On Friday, Wisconsin became the 49th state to allow its citizens to carry concealed firearms after Gov. Scott Walker signed into law a measure allowing the practice after a decades long debate.
The law goes into effect on Nov. 1 and carries some caveats, including mandatory firearm training and a background check.
State Sen. Pam Galloway, who spearheaded the measure, said the passage is a “victory for individual rights,” according to the Journal Sentinel. “”Concealed carry is not a Republican or Democrat issue – it’s about personal safety and providing our citizens an opportunity to protect themselves and their loved ones from harm.”
Not everyone is as thrilled about the new law.
“We think Gov. Walker and the Wisconsin legislature just made the citizens of Wisconsin far less safe,” Dennis Henigan, Vice President at the Brady Center to Prevent Gun Violence, told The Daily Caller. The Brady Center is one of the country’s leading gun-control advocacy groups. “Other states that have made this mistake have found themselves legally arming very dangerous people.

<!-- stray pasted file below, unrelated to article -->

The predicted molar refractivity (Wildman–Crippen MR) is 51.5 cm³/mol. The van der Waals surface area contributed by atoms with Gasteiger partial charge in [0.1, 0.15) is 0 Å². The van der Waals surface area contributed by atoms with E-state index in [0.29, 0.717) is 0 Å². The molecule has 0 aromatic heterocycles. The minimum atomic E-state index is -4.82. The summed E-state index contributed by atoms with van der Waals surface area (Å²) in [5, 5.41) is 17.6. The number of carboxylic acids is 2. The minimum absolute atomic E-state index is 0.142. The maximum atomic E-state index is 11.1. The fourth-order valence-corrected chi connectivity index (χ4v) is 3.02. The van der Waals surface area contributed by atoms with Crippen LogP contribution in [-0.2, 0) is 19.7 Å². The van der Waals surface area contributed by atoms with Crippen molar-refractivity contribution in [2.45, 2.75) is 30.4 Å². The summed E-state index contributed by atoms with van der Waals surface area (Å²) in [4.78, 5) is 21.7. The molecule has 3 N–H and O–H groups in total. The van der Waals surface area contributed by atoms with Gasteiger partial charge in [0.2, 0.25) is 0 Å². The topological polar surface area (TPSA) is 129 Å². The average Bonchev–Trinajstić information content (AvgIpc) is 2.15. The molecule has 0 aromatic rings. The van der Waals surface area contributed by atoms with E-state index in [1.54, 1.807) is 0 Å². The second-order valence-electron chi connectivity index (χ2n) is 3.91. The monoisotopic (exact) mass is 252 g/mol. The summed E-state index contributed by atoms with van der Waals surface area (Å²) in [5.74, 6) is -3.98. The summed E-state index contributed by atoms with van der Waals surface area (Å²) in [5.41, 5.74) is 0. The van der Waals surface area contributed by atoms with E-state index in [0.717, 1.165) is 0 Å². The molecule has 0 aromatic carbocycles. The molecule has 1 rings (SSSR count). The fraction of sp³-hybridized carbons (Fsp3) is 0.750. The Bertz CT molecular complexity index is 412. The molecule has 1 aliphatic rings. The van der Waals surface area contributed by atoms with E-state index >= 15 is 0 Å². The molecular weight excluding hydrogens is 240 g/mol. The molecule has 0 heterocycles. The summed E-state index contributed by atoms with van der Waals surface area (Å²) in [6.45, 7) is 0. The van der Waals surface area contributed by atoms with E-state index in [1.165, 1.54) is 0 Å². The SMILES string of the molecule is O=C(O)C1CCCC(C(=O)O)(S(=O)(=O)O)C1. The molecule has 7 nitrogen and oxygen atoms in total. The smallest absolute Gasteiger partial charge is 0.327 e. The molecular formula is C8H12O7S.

Henigan said the Brady Center would “continue to educate the American people about the public safety impact of these laws.”
Illinois is now the only state where concealed carry is illegal. (Ohioans fighting to kill Obamacare with state constitution)
Of the 49 states that do allow some form of concealed carry, nine issue those licenses at the discretion of local officials. The Illinois State Rifle Association has recently pushed for concealed carry legislation in the last remaining where it is completely illegal. But gun rights advocates still have some ways to go.
State lawmakers rejected a measure early this year and Gov. Pat Quinn hasn’t shown much love for looser gun laws. The Second Amendment Foundation did however file a lawsuit against the statewide ban on carrying weapons in public in May.